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The Writer-in-Residence Program

The history department at the University of Massachusetts Amherst is dedicated to the idea that an understanding of the past is essential to living in a vibrant democracy. As a measure of that commitment, the Department of History's Writer-in-Residence program facilitates sustained conversation with widely-read authors whose historical work engages broad public audiences.

Each year, with major funding from Five Colleges, Inc., the history department brings a writer of national prominence to campus for a week-long residency in order to give focused attention in our graduate training to writing for a range of audiences and in a variety of venues well beyond the monograph or scholarly article. Writers in Residence visit courses and seminars, meet with students and faculty over coffee, lunches, and dinners, and deliver a public lecture. The residency is embedded within our signature seminars, Writing History and History Communication. In this way, graduate students from UMass Amherst expand their ability to write for a wider array of readers, sharing the insights of our discipline both within the academy and well beyond.

Writer and professor Amy Bass.
Amy Bass
2024 UMass History Writer-in-Residence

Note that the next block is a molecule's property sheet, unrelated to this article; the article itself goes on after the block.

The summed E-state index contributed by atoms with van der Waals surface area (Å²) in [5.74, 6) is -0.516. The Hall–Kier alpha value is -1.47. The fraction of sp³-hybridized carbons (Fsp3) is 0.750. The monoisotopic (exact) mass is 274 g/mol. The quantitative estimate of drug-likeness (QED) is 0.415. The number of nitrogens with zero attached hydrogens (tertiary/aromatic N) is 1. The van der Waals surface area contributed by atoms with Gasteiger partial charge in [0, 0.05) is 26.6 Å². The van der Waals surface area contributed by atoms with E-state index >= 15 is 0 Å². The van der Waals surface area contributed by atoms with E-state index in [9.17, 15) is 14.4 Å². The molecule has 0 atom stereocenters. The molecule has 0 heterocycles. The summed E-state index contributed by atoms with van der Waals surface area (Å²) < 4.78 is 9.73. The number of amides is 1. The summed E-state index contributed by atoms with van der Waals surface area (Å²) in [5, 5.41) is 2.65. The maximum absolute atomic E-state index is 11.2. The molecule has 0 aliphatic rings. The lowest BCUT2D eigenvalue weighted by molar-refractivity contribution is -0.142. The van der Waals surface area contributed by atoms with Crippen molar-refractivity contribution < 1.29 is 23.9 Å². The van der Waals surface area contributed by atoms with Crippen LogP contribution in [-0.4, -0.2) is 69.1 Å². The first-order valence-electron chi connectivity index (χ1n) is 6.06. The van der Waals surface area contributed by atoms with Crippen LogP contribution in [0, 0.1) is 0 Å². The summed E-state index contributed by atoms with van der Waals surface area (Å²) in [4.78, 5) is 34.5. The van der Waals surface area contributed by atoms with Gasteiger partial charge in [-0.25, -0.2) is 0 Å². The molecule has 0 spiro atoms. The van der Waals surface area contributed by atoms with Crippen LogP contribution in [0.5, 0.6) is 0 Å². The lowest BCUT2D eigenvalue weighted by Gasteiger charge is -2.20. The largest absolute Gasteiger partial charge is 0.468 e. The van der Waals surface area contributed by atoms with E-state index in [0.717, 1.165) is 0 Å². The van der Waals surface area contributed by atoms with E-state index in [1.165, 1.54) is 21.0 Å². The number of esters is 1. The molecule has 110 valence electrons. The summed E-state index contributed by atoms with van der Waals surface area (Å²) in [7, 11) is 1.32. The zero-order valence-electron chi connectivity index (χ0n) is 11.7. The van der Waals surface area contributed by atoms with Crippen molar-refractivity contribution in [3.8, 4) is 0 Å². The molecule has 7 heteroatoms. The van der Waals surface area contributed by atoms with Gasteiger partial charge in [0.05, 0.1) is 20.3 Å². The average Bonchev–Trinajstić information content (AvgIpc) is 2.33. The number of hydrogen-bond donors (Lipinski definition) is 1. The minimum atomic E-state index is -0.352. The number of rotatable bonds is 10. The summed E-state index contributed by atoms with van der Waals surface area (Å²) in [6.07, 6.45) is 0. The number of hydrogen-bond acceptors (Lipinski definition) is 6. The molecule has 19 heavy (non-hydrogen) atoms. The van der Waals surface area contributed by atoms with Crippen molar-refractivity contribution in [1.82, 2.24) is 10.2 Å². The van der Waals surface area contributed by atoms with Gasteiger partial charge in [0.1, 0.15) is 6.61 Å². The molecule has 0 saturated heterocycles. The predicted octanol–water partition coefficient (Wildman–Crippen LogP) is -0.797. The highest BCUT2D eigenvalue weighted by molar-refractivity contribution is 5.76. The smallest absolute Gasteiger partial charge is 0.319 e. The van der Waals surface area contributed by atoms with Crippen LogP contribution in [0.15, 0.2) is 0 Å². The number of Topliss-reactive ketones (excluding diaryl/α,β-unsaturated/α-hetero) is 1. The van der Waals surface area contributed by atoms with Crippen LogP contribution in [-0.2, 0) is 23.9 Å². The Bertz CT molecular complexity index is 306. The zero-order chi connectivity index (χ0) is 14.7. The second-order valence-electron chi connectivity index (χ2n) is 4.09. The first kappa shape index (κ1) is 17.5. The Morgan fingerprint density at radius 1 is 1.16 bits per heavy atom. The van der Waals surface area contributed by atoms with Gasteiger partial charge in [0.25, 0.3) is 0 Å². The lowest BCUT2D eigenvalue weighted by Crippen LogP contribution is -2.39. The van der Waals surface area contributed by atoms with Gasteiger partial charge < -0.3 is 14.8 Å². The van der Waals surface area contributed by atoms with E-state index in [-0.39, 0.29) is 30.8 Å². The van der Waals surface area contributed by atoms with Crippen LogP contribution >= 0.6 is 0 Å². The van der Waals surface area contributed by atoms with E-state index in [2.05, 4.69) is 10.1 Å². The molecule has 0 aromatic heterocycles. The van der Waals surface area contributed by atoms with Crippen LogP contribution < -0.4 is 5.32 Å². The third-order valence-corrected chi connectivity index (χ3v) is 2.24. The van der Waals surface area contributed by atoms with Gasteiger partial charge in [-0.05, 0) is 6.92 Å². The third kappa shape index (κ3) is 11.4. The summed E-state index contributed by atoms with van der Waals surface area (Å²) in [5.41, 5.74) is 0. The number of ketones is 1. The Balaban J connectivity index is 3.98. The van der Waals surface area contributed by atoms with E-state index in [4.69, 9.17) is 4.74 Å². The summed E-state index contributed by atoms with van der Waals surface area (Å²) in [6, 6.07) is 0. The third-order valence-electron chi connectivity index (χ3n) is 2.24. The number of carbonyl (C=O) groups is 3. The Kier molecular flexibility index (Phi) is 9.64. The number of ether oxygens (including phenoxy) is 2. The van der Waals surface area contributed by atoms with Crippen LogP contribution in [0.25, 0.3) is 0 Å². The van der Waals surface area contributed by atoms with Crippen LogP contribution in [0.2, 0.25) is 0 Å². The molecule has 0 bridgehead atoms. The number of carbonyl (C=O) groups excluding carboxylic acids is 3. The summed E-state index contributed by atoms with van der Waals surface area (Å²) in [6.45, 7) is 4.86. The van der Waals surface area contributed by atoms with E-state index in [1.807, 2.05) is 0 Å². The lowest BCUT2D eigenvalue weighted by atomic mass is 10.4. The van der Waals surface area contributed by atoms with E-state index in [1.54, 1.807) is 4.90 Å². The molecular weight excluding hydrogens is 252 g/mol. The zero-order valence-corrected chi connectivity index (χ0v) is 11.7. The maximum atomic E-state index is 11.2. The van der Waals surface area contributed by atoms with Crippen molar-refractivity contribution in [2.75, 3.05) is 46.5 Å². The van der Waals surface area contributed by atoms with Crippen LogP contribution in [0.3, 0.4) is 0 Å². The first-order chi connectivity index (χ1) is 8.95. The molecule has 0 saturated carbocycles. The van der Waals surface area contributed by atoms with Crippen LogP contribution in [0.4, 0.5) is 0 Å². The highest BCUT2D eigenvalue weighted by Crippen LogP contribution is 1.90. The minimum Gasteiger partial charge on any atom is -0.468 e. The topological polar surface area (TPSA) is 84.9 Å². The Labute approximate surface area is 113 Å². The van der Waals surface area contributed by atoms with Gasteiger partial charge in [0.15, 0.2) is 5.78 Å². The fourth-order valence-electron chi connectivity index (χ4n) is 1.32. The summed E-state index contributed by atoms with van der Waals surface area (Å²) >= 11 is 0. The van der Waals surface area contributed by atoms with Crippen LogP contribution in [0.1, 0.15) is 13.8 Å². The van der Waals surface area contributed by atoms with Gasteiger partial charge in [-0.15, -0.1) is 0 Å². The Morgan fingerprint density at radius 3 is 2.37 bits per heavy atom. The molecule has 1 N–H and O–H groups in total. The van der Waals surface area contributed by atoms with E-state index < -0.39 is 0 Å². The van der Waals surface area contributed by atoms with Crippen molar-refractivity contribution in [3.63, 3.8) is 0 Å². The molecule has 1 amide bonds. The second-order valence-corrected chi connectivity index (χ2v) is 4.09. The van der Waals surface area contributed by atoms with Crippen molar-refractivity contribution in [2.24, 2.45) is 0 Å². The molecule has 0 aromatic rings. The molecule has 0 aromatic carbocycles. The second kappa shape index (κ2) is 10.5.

Emmy award winning writer Amy Bass, Ph.D., is Professor of Sport Studies and Chair of the Division of Social Science and Communication at Manhattanville College. As a writer and scholar, she engages audiences inside and outside of academia with a focus on sport, culture, and politics. Her first book, Not the Triumph, but the Struggle: the 1968 Olympic Games and the Making of the Black Athlete, is considered a standard-bearer for the study of sport from a cultural perspective. Her most recent work, One Goal: A Coach, a Team, and the Game That Brought a Divided Town Together, was named a best book of 2018 by the Boston Globe and Library Journal; was featured on the Today Show, NPR’s “The Takeaway,” “Midday,” “Under the Radar,” and “Only a Game,” and excerpted in both Sports Illustrated and ESPN’s The Undefeated. It has been optioned for film. In its starred review of the book, Kirkus called ONE GOAL “an edifying and adrenaline-charged tale,” while the Wall Street Journal declared it “the perfect parable for our time,” and the Globe & Mail dubbed it “magnificent and significant.” She edits her own series, “Sporting,” for Temple University Press. Her writing has appeared in Slate, Salon and CNN Opinion, where she is a frequent contributor on the intersections of sport, culture, and politics, and she provides sport commentary for Northeast Public Radio. A veteran of eight Olympic Games, she received her Emmy in 2012 for Outstanding Live Event Turnaround for her work for NBC’s Olympics coverage in London. A native of the Berkshires, she resides in the New York metropolitan area with her husband, daughter, and a dog named Cuffy. Bass received a Ph.D. in History with distinction from Stony Brook University.